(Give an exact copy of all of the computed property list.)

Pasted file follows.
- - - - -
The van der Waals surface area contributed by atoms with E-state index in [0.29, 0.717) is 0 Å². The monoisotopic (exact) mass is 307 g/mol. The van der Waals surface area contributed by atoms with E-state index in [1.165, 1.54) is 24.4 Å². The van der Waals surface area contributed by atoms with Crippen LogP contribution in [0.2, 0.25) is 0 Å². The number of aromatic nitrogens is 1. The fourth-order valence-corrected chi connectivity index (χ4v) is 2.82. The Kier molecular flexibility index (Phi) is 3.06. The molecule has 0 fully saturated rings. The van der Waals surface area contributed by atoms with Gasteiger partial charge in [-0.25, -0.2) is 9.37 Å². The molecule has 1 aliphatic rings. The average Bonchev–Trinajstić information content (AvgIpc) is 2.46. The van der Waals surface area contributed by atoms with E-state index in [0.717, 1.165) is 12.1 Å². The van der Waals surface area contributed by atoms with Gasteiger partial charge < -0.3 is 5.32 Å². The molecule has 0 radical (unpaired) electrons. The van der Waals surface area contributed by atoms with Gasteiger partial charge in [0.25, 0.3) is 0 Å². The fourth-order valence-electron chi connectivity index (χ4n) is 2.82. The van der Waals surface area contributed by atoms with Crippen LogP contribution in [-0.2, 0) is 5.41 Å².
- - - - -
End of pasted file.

The van der Waals surface area contributed by atoms with E-state index in [0.29, 0.717) is 0 Å². The monoisotopic (exact) mass is 307 g/mol. The van der Waals surface area contributed by atoms with E-state index in [1.165, 1.54) is 24.4 Å². The van der Waals surface area contributed by atoms with Crippen LogP contribution in [0.2, 0.25) is 0 Å². The number of aromatic nitrogens is 1. The fourth-order valence-corrected chi connectivity index (χ4v) is 2.82. The Kier molecular flexibility index (Phi) is 3.06. The molecule has 0 fully saturated rings. The van der Waals surface area contributed by atoms with Gasteiger partial charge in [-0.25, -0.2) is 9.37 Å². The molecule has 1 aliphatic rings. The average Bonchev–Trinajstić information content (AvgIpc) is 2.46. The van der Waals surface area contributed by atoms with E-state index in [0.717, 1.165) is 12.1 Å². The van der Waals surface area contributed by atoms with Gasteiger partial charge < -0.3 is 5.32 Å². The molecule has 0 radical (unpaired) electrons. The van der Waals surface area contributed by atoms with Gasteiger partial charge in [0.25, 0.3) is 0 Å². The fourth-order valence-electron chi connectivity index (χ4n) is 2.82. The van der Waals surface area contributed by atoms with Crippen LogP contribution in [-0.2, 0) is 5.41 Å².